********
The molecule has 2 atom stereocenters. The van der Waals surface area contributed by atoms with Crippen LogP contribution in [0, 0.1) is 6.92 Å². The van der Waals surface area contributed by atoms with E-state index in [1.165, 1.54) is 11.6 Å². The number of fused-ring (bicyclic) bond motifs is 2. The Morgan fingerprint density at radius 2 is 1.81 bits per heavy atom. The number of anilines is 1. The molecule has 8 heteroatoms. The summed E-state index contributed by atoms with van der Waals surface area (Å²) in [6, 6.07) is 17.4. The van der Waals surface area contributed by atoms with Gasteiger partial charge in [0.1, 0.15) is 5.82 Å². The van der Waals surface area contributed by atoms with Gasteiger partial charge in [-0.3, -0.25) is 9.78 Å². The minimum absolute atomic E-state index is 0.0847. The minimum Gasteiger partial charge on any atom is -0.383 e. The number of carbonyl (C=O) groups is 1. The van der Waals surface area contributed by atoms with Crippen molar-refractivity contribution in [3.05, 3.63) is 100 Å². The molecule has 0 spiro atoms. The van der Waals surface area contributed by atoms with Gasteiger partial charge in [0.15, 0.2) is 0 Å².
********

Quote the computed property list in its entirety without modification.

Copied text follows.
The molecule has 2 atom stereocenters. The van der Waals surface area contributed by atoms with Crippen LogP contribution in [0, 0.1) is 6.92 Å². The van der Waals surface area contributed by atoms with E-state index in [1.165, 1.54) is 11.6 Å². The number of fused-ring (bicyclic) bond motifs is 2. The Morgan fingerprint density at radius 2 is 1.81 bits per heavy atom. The number of anilines is 1. The molecule has 8 heteroatoms. The summed E-state index contributed by atoms with van der Waals surface area (Å²) in [6, 6.07) is 17.4. The van der Waals surface area contributed by atoms with Gasteiger partial charge in [0.1, 0.15) is 5.82 Å². The van der Waals surface area contributed by atoms with Gasteiger partial charge in [-0.3, -0.25) is 9.78 Å². The minimum absolute atomic E-state index is 0.0847. The minimum Gasteiger partial charge on any atom is -0.383 e. The number of carbonyl (C=O) groups is 1. The van der Waals surface area contributed by atoms with Crippen molar-refractivity contribution in [3.05, 3.63) is 100 Å². The molecule has 0 spiro atoms. The van der Waals surface area contributed by atoms with Gasteiger partial charge in [0.15, 0.2) is 0 Å².